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The Delta variant has been detected in at least 98 countries around the world and is quickly becoming the dominant strain in many countries. Photo Nation Media Group


The latest diagnostics and symptoms manifested in Covid-19 patients in Rwanda confirm the presence of Delta Variant in the country, an official has said.  

Dr Daniel Ngamije, Rwanda's Minister of Health, said the current virus spreads faster, is deadlier and has symptoms different from what was known before. 

“Our assessment shows that the Delta Variant is present in Rwanda. From discussions with frontline doctors and patients, severity of the disease, new symptoms such as headache, fatigue and breathing complications, it is obvious that Delta Variant is present,” Dr Ngamije said in an interview with the national broadcaster on Thursday.

“It used to take at least two months for Rwanda to reach such a big number of infections. For this wave, it took just four weeks to peak; another characteristic of the Delta variant.”

The minister had previously announced that Rwanda was conducting a survey to identify the various variants of the coronavirus in the country.

According to the World Health Organization (WHO), as of July 3, the Delta Variant has been detected in at least 98 countries around the world and is quickly becoming the dominant strain in many countries. Rwanda’s neighbours, Kenya and Uganda, have already confirmed the presence of the variant in the countries.

On July 7, Rwanda recorded 16 deaths, the highest number recorded since the first Covid-19 case in March 2020. The number brought the total death toll to 507. The current positivity rate stands at 9.6 percent, with the country having 45,039 confirmed Covid-19 cases, 18,000 of which were recorded in the last five weeks.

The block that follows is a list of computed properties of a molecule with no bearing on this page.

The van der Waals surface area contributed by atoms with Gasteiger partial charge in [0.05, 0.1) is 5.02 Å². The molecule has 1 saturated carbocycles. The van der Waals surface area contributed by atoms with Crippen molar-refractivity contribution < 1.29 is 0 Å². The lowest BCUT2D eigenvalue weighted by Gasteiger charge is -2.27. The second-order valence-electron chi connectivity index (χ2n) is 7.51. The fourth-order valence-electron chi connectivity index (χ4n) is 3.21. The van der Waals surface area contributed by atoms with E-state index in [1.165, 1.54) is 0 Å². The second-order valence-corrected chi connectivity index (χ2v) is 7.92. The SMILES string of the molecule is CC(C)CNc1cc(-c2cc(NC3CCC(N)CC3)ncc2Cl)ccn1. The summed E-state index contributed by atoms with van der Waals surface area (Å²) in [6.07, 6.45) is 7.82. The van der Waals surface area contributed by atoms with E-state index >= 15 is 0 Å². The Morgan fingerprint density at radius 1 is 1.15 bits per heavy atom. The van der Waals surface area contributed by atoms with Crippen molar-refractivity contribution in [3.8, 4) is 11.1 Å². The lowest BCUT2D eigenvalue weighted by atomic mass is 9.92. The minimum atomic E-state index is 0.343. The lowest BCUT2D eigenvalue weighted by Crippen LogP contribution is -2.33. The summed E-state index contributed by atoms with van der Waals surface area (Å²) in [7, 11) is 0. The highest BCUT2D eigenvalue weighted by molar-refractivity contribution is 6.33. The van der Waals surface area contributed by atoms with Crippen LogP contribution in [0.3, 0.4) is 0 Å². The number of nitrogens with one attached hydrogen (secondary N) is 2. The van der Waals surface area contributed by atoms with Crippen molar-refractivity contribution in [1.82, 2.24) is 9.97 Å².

Slightly over four percent of the 12.6 million population have received at least the first dose of Covid-19 vaccine.

Minister Ngamije emphasised that while the government works to secure more vaccine doses, the public should comply with current guidelines in place to minimise risk of infection. - Ange Iliza, The EastAfrican

A health worker briefs of Al-Haramain Secondary School in Dar es Salaam, Tanzania on June 1, 2020. Schools in Tanzania have reopened, with President Samia Suluhu’s government saying it is revising its earlier guidelines on curbing the spread of Covid-19. Photo ERICKY BONIPHACE/AFP


Schools in Tanzania reopened Monday, with the government saying it is revising its earlier guidelines on curbing the spread of Covid-19.